The building's western façade, New York City Landmarks Preservation Commission

The building's western façade, New York City Landmarks Preservation Commission

Remembering a Landmark: Serbian Orthrodox Catherdal of St. Sava

 The landmark Richard Upjohn cathedral was located in Manhattan on 25th street and Broadway, Beyond My Ken

The landmark Richard Upjohn cathedral was located in Manhattan on 25th street and Broadway, Beyond My Ken

This past weekend, New York City lost a beautiful landmark. The Trinity Chapel, now known as the Serbian Orthodox Cathedral of St. Sava, suffered a devastating fire. The building presently stands in ruin and its future unknown. The chapel was designed by a contemporary of James Renwick, Jr., an architect known as Richard M. Upjohn (1828-1903). The Gothic revival structure opened one year before the Smallpox Hospital and served the community for over 160 years. To remember the building, we publish today three Upjohn drawings from its original construction. Like Renwick, Upjohn had terrific craft and architectural skill.

In 1968, the Landmarks Preservation Commission described St. Sava as "an excellent example of the large metropolitan church done in the English Gothic Revival style. It is a pleasing edifice, rugged in character, of substantial construction, and reinforced with large buttresses which give it both durability and permanence." The building had a "special character, special historical and aesthetic interest and value as part of the development, heritage and cultural characteristics of New York City." The building was designated a New York City landmark in 1968 and was added to the National Register of Historic Places in 1982.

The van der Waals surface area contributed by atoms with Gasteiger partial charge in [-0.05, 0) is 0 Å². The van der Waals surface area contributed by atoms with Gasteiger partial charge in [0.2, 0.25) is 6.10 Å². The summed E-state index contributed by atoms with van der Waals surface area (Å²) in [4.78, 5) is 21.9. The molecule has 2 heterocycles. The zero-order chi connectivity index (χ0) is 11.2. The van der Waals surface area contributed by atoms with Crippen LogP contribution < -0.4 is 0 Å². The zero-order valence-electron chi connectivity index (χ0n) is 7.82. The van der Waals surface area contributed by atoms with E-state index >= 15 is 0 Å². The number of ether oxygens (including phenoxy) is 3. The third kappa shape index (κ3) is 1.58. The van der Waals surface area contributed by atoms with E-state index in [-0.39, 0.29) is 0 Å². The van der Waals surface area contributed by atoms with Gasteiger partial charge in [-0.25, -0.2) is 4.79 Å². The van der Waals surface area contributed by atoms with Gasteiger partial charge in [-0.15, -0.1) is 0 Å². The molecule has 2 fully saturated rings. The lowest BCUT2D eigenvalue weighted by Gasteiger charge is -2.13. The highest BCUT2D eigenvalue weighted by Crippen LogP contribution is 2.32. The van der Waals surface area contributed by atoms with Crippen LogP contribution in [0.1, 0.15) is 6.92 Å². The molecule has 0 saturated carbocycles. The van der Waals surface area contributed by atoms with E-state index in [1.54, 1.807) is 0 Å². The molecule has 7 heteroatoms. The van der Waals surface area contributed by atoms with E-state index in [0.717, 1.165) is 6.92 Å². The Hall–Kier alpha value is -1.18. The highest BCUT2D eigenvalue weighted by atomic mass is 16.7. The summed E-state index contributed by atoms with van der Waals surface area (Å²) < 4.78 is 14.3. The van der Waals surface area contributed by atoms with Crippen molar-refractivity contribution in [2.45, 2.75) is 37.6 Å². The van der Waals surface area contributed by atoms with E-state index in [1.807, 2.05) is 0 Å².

Cathedral interior, Kent G. Becker

Cathedral interior, Kent G. Becker

Architectural Details by Richard M. Upjohn

 Architectural plan and elevations of the original church podium, Library of Congress

Architectural plan and elevations of the original church podium, Library of Congress

 Architectural detail of the choir stalls, Library of Congress

Architectural detail of the choir stalls, Library of Congress

 Floor plan and elevations of the church altar, Library of Congress

Floor plan and elevations of the church altar, Library of Congress

Timeline of the Smallpox Hospital: 1828 — Present

This week we launched a new, illustrated timeline of the Smallpox Hospital. Find it here. The timeline begins in 1828 with purchase of Blackwell Island (now known as Roosevelt Island) by the City of New York and spans nearly 200 years to the present. It also explores key moments like the death of architect James Renwick, Jr., or when neighboring building such as City Hospital or Strecker Laboratory were constructed, demolished or restored. We hope you enjoy exploring!

 The history of the Smallpox Hospital is not nearly as complicated as Joseph Priestley's  A New Chart of History  from 1769, but is still fascinating.

The history of the Smallpox Hospital is not nearly as complicated as Joseph Priestley's A New Chart of History from 1769, but is still fascinating.